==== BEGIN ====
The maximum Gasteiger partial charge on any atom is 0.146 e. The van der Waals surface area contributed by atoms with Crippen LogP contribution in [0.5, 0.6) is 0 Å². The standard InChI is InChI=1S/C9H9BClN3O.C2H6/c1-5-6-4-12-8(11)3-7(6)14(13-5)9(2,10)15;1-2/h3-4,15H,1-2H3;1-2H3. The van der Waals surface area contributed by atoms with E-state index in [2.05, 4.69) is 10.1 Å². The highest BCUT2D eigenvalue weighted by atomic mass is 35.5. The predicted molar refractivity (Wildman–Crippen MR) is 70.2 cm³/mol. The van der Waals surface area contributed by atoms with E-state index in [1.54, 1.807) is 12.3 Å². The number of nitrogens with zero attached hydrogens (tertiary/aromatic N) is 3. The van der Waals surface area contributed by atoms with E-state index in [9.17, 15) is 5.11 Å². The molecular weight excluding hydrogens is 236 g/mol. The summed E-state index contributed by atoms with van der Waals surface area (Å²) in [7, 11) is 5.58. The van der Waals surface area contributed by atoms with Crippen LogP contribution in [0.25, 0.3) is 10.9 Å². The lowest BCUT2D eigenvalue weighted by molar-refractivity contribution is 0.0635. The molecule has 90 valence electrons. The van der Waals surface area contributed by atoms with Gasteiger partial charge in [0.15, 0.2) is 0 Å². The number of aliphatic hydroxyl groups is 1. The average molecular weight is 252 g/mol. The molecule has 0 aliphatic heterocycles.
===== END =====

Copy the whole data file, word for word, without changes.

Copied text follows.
The maximum Gasteiger partial charge on any atom is 0.146 e. The van der Waals surface area contributed by atoms with Crippen LogP contribution in [0.5, 0.6) is 0 Å². The standard InChI is InChI=1S/C9H9BClN3O.C2H6/c1-5-6-4-12-8(11)3-7(6)14(13-5)9(2,10)15;1-2/h3-4,15H,1-2H3;1-2H3. The van der Waals surface area contributed by atoms with E-state index in [2.05, 4.69) is 10.1 Å². The highest BCUT2D eigenvalue weighted by atomic mass is 35.5. The predicted molar refractivity (Wildman–Crippen MR) is 70.2 cm³/mol. The van der Waals surface area contributed by atoms with E-state index in [1.54, 1.807) is 12.3 Å². The number of nitrogens with zero attached hydrogens (tertiary/aromatic N) is 3. The van der Waals surface area contributed by atoms with E-state index in [9.17, 15) is 5.11 Å². The molecular weight excluding hydrogens is 236 g/mol. The summed E-state index contributed by atoms with van der Waals surface area (Å²) in [7, 11) is 5.58. The van der Waals surface area contributed by atoms with Crippen LogP contribution in [0.25, 0.3) is 10.9 Å². The lowest BCUT2D eigenvalue weighted by molar-refractivity contribution is 0.0635. The molecule has 90 valence electrons. The van der Waals surface area contributed by atoms with Gasteiger partial charge in [0.15, 0.2) is 0 Å². The number of aliphatic hydroxyl groups is 1. The average molecular weight is 252 g/mol. The molecule has 0 aliphatic heterocycles.